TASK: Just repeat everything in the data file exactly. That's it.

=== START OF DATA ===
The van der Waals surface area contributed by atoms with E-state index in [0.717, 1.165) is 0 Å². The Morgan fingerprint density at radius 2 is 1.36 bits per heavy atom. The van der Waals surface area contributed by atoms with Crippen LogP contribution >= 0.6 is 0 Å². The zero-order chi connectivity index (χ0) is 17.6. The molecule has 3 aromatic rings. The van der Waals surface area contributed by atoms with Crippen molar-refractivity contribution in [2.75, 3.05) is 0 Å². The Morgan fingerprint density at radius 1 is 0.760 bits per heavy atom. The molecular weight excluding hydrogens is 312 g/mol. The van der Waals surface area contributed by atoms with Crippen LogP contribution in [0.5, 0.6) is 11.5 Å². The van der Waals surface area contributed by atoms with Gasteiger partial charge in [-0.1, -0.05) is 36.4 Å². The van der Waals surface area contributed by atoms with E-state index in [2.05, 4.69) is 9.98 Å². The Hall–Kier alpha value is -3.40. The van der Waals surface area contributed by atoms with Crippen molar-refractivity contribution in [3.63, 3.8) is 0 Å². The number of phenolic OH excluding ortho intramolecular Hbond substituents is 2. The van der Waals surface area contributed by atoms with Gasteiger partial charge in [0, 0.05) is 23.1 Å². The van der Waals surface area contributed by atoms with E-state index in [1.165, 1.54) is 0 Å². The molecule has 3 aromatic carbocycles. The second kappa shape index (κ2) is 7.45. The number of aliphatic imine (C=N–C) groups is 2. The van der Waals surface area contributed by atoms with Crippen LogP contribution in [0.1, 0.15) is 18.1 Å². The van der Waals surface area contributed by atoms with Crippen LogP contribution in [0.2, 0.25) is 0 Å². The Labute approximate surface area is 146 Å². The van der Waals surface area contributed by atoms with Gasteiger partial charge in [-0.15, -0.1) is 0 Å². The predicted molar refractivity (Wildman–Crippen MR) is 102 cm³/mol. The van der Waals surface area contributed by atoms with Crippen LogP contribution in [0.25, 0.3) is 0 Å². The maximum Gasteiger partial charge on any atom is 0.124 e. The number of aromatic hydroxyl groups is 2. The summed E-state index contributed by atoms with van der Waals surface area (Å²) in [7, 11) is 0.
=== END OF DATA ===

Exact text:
The van der Waals surface area contributed by atoms with E-state index in [0.717, 1.165) is 0 Å². The Morgan fingerprint density at radius 2 is 1.36 bits per heavy atom. The van der Waals surface area contributed by atoms with Crippen LogP contribution >= 0.6 is 0 Å². The zero-order chi connectivity index (χ0) is 17.6. The molecule has 3 aromatic rings. The van der Waals surface area contributed by atoms with Crippen molar-refractivity contribution in [2.75, 3.05) is 0 Å². The Morgan fingerprint density at radius 1 is 0.760 bits per heavy atom. The molecular weight excluding hydrogens is 312 g/mol. The van der Waals surface area contributed by atoms with Crippen LogP contribution in [0.5, 0.6) is 11.5 Å². The van der Waals surface area contributed by atoms with Gasteiger partial charge in [-0.1, -0.05) is 36.4 Å². The van der Waals surface area contributed by atoms with E-state index in [2.05, 4.69) is 9.98 Å². The Hall–Kier alpha value is -3.40. The van der Waals surface area contributed by atoms with Crippen molar-refractivity contribution in [3.63, 3.8) is 0 Å². The number of phenolic OH excluding ortho intramolecular Hbond substituents is 2. The van der Waals surface area contributed by atoms with Gasteiger partial charge in [0, 0.05) is 23.1 Å². The van der Waals surface area contributed by atoms with E-state index in [1.165, 1.54) is 0 Å². The molecule has 3 aromatic carbocycles. The second kappa shape index (κ2) is 7.45. The number of aliphatic imine (C=N–C) groups is 2. The van der Waals surface area contributed by atoms with Crippen LogP contribution in [0.1, 0.15) is 18.1 Å². The van der Waals surface area contributed by atoms with Crippen LogP contribution in [0.2, 0.25) is 0 Å². The Labute approximate surface area is 146 Å². The van der Waals surface area contributed by atoms with Gasteiger partial charge in [-0.15, -0.1) is 0 Å². The predicted molar refractivity (Wildman–Crippen MR) is 102 cm³/mol. The van der Waals surface area contributed by atoms with Crippen LogP contribution in [0.25, 0.3) is 0 Å². The maximum Gasteiger partial charge on any atom is 0.124 e. The number of aromatic hydroxyl groups is 2. The summed E-state index contributed by atoms with van der Waals surface area (Å²) in [7, 11) is 0.